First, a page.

Paul Maholm And The Starting Pitching Market

The free-agent market for starting pitching has been slow to develop this offseason, but now that Masahiro Tanaka has chosen a team, signings are trickling in. Two recent NL West contracts demonstrate how uncertain that market can be. The Diamondbacks agreed to terms with Bronson Arroyo on a two-year, $23.5MM deal that includes an option for 2016, and the Dodgers signed Paul Maholm for one year and $1.5MM guaranteed, with the chance to make up to $5MM more in incentives.

There are clear differences between the two pitchers — Arroyo is a righty and Maholm is a lefty, and Arroyo has been the more durable of the two. That's a trend that might not persist, given that Arroyo is five years older than Maholm. But Maholm did miss a start in September due to elbow soreness (although an MRI revealed no structural trouble) and he pitched 49 fewer innings than Arroyo last year.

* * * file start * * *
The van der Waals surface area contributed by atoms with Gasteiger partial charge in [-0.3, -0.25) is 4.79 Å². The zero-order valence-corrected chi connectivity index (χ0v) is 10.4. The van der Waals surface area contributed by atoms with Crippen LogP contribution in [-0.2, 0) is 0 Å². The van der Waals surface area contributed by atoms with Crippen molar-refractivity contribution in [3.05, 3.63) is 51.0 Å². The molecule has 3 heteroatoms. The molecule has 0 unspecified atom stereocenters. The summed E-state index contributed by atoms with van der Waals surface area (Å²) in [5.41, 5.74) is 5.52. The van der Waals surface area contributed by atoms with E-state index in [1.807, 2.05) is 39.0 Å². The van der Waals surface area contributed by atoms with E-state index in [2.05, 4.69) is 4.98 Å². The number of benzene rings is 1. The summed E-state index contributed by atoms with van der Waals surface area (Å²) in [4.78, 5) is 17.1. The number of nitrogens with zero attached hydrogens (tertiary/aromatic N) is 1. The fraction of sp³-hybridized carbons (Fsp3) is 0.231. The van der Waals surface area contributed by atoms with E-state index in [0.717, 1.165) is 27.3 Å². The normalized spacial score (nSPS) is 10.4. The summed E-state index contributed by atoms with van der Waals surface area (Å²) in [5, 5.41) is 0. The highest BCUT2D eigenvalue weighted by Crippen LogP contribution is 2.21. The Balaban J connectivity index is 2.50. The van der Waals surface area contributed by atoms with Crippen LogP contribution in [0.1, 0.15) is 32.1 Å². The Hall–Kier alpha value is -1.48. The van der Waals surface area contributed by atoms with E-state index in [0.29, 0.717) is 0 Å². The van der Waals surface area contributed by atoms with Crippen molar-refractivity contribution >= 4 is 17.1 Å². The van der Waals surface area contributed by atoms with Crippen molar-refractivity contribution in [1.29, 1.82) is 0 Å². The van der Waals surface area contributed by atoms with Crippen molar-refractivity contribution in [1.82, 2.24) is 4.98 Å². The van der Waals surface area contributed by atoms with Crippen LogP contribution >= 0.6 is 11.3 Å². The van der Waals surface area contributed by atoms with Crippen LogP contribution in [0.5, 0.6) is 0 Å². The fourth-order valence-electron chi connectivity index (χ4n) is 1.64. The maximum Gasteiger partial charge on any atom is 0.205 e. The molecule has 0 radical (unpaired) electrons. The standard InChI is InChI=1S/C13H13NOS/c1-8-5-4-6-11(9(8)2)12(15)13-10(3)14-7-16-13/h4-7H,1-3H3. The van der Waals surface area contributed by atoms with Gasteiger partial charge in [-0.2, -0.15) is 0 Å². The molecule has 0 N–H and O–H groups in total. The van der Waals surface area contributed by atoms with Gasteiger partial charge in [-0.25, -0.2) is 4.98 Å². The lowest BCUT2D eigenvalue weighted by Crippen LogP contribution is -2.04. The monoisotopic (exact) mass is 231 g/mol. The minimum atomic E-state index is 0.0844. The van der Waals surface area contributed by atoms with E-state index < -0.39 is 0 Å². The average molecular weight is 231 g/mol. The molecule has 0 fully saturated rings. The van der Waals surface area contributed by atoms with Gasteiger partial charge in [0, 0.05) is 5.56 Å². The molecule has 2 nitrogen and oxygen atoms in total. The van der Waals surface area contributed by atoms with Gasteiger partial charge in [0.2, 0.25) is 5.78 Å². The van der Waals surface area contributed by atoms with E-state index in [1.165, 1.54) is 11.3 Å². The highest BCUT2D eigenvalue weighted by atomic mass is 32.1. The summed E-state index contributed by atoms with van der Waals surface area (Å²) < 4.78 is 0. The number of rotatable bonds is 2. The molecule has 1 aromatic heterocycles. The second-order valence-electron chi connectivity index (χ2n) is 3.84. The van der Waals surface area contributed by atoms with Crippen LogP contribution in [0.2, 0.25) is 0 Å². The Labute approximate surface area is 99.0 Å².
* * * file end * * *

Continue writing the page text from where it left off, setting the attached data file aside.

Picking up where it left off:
Arroyo and Maholm aren't that different, however. They're both low-upside, pitch-to-contact types who give their teams decent chances of winning as mid-rotation or back-of-the-rotation starters. And statistically, they're reasonably similar.


Year K/9 BB/9 fWAR
2011 4.9 2.0 -1.5
2012 5.8 1.6 2.4
2013 5.5 1.5 0.8


Year K/9 BB/9 fWAR
2011 5.4 2.8 1.7
2012 6.8 2.5 2.2
2013 6.2 2.8 0.7

One could actually make the case that, over the past three seasons, Maholm has been better than Arroyo. As Fangraphs' David Cameron noted yesterday (via Twitter), Maholm appears to be quite a bargain in comparison. (I made a similar observation at my own blog.)

Others have noted the huge disparity between Maholm's contract and that of Jason Vargas, who received four years and $32MM from the Royals earlier this winter. Like Maholm, Vargas is a 31-year-old, pitch-to-contact lefty. Vargas has produced 4.5 WAR over the last three seasons, compared to 4.6 for Maholm.